No doubt, we are all evolving. The things we thought and believed in our 20’s are not the things we adhere to in our 30’s, 40’s and beyond. The philosophies we create in order to make sense of our lives’ events are exchanged as more of the picture is revealed.
My earliest memory is that of standing next to my granddad as he drowned our sheepdog’s new born puppies, one by one, in a bucket of water. I was around two years old. My conscience was not yet awake and so I see myself as the dispassionate observer of the whole proceedings.
I berate myself for being a late bloomer. I have always loved animals but I was 32 years old before I realised that meant that I couldn’t eat them anymore. At that point I became a vegetarian, but it was many years later before I realised just how crucial it was to be a vegan.
I have rescued dogs and cats throughout most of my adult life. Latterly, when living in New Mexico, a chance encounter lead to the rescue of 40 dogs from a puppy farm that was closing down. Most of them were to be euthanized. The animals kept me in America for many more years than I would have liked. When the number got down to a reasonable level (15 dogs and 2 cats) my husband and I brought them all back home to the UK. The newspapers got hold of our story and portrayed us as eccentric spendthrifts. The reality was that we arrived here penniless and indebted to the family members who helped us, but to me there was no other choice. It was unconscionable to break the hearts of those creatures who had learned to trust me.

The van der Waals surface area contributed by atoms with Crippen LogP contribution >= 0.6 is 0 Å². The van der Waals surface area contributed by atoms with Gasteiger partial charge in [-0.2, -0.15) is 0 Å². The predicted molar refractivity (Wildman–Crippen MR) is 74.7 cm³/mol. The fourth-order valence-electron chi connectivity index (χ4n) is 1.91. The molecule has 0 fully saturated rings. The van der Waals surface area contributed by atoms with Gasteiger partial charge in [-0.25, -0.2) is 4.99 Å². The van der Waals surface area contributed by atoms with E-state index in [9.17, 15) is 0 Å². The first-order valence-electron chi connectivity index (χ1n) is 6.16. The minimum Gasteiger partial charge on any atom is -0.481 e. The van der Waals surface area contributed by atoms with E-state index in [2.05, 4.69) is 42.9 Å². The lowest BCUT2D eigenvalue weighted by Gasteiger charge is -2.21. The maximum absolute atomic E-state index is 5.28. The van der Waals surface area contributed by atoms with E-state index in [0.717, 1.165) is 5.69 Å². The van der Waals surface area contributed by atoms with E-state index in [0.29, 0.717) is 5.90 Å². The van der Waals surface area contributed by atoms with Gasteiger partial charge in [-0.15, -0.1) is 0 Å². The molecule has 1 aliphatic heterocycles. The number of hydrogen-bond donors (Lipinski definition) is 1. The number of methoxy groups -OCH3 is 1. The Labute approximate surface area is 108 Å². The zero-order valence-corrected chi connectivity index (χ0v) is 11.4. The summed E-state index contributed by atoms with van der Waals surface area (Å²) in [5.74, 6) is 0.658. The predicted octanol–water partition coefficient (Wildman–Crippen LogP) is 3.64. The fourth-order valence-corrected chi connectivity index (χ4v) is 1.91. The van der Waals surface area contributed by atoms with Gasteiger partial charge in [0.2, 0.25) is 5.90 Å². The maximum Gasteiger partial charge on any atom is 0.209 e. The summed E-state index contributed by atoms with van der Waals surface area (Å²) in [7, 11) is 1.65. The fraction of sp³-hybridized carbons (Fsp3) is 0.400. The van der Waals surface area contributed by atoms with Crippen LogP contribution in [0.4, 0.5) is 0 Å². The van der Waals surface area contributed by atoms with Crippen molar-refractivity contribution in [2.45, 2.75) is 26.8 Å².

It would seem that the rest of my life has been the redemption of that two year old who stood wordlessly beside her granddad and did nothing.
We evolve individually and also collectively. In certain parts of the world, at least, human conscience has become more sensitive to the suffering of humans and animals. We also care more about vital resource depletion, habitat loss, and try to prevent the total disappearance of endangered species. An epidemic of charitable and not-for-profit organisations that promote these and other numerous worthy causes has spread throughout society.
Cruelty has become more abhorrent to us. Up until its abolition in 1870, perceived traitors were hung, drawn and quartered and the public turned out to watch this “justice” being exacted. Capital punishment was abolished in this country in 1965; hopefully because the thought of it had become increasingly intolerable to an evolving sector of people.
The UK now has CCTV cameras in all slaughterhouses by law. Even though we still eat meat, we want to believe that the helpless creatures who are sacrificed to that end suffer as little as possible.
When I told one of my non-veggie friends about my aspiration to see Scotland lead the way as the first vegan nation, her comment was, “well, I don’t think it’s going to happen in your lifetime”. I accept that this could well be true. On the other hand, I recall other significant and previously resisted changes that have happened in my lifetime. Growing up, people smoked everywhere: the upper deck of the bus, in the bank, the office, the house around babies, and of course what was the point of going to the pub if you couldn’t have a fag with your pint? A child born after 2007 has never seen this. And we the public have accepted it as the norm and adjusted accordingly.
Once day, the killing and eating of animals and the natural products of their bodies will be banned. And I will love that day.